But first a little elaboration on the My Favorite Things project, since it first sprung up in the middle of a MxMo post. Already the project is growing well beyond its original scope. I had a specific collection of soft, feminine ingredients that I was noodling to use in subtle different combinations, but with the introduction of a naming scheme the ideas are expanding to best serve the names. Still, being "My Favorite Things", if I can I'm going to work in ingredients that I especially love.

My aim is to do one MVT recipe a month, ending with two in December. Having so many other recipes I want to do in the coming months, it made sense to space this series out and offer some intrigue as to what's next over the course of a year. In addition, most of the names suggest a variety of seasons, so fitting each to a month adds some fun.

February's Warm Woolen Mittens includes the use of the best hazelnut coffee I've ever had (granted, I'm sure every area has at least one stellar hazelnut coffee, but if you're ever in the Philly area look up The Head Nut, a mixological odds 'n' ends paradise). Also, it affords me the opportunity to play with technique, which seems to be a thing of mine just as much as ingredients, or so it dawned on me with this recipe.


Warm Woolen Mittens
1.5 oz Swiss milk chocolate, finely chopped
3/4 cup milk
3/4 tablespoon ground hazelnut coffee
1 teaspoon ground anise seed
1 oz wheated bourbon
powdered sugar and peppermint liqueur for rim garnish
1. Optional garnish. Pour separately a few drops of white crème de menthe or peppermint schnapps and a small amount of sifted powdered/confectioner's sugar on a plate or plates. Lightly run the rim of your serving mug or Irish coffee glass through the liqueur then the sugar, and set aside. The purpose of this is to add a little sensory context -- what the mittens are warming against -- while flavoring the drink as marginally as possible.

2. Brew the coffee. Gently bring the milk to a simmer, either on the stove or in the microwave. If using a French press, add the coffee and anise to the press followed by the milk; stir and press down slightly to brew for 5-10 minutes. If not using a French press, add the coffee and anise to your warmed milk, stir, and cover for 10 minutes to steep. Once steeped, strain from the press or through cheesecloth to a pot on the stove.
3. Add the chocolate. Gently bring the milk-coffee to a simmer in a small pot on the stove, stirring to prevent overheating or sticking. Add the finely-chopped chocolate (all the better to melt) and stir constantly until melted and incorporated. I used a third of a 4.4oz bar of Lindt milk chocolate.

4. Stir in the bourbon (I used W.L. Weller Special Reserve), then continue simmering and stirring a minute more to heat and bring it all together.

5. Pour into your serving mug and enjoy



When thinking of Warm Woolen Mittens, I probably thought first of the brown-grey Yankee Candle I got for my mom for Christmas. But while there's no lily-of-the-valley in this recipe, the color idea and the soft-but-deep mellowness stuck with me. This led to delicate-flavored pale swiss milk chocolate, then complementing flavors anise and hazelnut, and coffee for a mocha quality and whose bitterness well-balanced the sweetness from the other ingredients. For a spirit, easy-going Irish whiskey was an option, but lacked the warmth of a bourbon, so I decided on a gentle un-spicy wheater bourbon; the butteriness of the W.L. Weller line leaped out at me while reading reviews and seemed perfect for this mix - if you can get the 12 Year version at your local store, I imagine that will only add to the overall smoothness of the drink.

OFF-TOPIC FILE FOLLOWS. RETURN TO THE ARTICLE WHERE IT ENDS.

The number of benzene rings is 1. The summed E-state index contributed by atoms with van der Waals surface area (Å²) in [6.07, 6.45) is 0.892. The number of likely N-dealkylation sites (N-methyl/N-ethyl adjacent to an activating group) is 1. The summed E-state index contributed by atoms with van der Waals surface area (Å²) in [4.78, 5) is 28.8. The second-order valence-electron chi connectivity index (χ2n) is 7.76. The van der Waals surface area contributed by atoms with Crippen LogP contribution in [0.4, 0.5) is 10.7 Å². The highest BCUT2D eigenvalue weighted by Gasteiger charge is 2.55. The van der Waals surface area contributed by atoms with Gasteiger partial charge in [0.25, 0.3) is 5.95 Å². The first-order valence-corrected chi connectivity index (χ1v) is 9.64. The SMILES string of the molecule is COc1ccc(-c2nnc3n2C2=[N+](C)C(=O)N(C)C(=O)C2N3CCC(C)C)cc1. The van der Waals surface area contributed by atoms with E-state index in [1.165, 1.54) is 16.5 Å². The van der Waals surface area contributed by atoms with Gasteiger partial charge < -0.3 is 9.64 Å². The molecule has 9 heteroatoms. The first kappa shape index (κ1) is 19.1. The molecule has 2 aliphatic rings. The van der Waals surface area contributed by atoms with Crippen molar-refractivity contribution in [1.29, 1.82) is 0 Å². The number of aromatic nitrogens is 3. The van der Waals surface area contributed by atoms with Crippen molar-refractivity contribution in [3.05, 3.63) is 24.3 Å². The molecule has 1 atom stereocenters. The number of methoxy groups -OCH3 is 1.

All-in-all, a rich, soothing sipper, with hints of all the flavors, but none grabbing the spotlight for themselves. Coziness first.


Notes:
  • Wow, you want to do a hot chocolate recipe and suddenly you develop a level of expertise thanks to all the research! One thing which becomes evident in reading through the various recipes is the 4 : 1 milk : chocolate ratio in each, so I tried to emulate that here. Using a shot of bourbon in the recipe meant dialing back the ingredients slightly so the final mix would all fit in my 8.5 oz mug, but it still ends up being a generous portion of rich hot chocolate.
  • The milk-brewed coffee is something I can't lay claim to originating - more like shameless theft right down to getting a French press for this one particular recipe - but it's the exact right technique needed. I had started out double-brewing mild coffee with anise seed* for easier cleanup, then adding hazelnut orgeat, but the drink and flavors just didn't come together, literally, probably due to the inclusion of low-on-fat ingredients. Flavoring the milk before melting the chocolate seems to be the best way to build a flavor foundation, and I can only imagine the wild permutations one could do with this in the future.
  • On the coffee itself, the results do depend on the grade of the grind. I did things a little backwards by deciding to get the French press only after I had gotten the coffee ground to regular drip coarseness, so you may want to use a bit more if using the coarser grind especial to French presses. 3/4 T of regular drip grind seems to be the just-right point of balance: 1/2 T is too weak and the hazelnut doesn't come through, 1 T and the coffee's bitterness breaks the drink's mellowness.
*and here's a shout-out to a similar anise-spiced coffee plus a cousin which just happens to be a favorite of mine.